Big Donors are Not Getting What They Want for Their Money

First, small donors appear to be more polarized than the CEOs and the top .01 percent. All those donors are relatively polarized, with donors clustered around the party medians, but the wealthier folks are somewhat less so. Second, the 30 wealthiest donors in the country are actually pretty moderate, at least judging from this measure. Apart from some extremists like George Soros and the Koch brothers, most exist between the party medians. … This presents an interesting conundrum. We know Congress has grown more polarized over the past three decades. And we know that the very wealthy are donating more and more each year. But the very wealthy aren’t necessarily that polarized. If they were buying the government they wanted, they’d be getting a more moderate one than we currently have.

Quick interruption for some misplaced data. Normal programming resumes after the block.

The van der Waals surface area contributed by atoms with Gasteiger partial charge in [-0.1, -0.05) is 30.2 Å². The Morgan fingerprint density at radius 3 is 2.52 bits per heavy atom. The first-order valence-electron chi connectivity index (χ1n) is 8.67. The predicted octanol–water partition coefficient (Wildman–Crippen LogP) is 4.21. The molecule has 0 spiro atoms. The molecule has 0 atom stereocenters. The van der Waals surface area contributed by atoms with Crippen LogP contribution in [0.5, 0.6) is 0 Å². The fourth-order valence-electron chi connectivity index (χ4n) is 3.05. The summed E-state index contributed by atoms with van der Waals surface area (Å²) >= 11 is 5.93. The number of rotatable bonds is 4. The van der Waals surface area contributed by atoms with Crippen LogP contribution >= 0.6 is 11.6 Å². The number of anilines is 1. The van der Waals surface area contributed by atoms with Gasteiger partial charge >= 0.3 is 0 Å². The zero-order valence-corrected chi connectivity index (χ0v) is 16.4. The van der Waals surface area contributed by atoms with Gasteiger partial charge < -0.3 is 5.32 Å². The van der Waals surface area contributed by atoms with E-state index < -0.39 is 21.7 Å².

— Seth Masket, on the blog.

Koch Brothers Set to Spend Unprecedented ‘Dark Money’ on Midterms

$125 million

Amount the Koch brothers’ main political arm intends to spend on an aggressive ground, air and data operation benefiting conservatives in the midterm elections. “The projected budget for Americans for Prosperity would be unprecedented for a private political group in a midterm, and would likely rival even the spending of the Republican and Democratic parties’ congressional campaign arms,” according to Politico.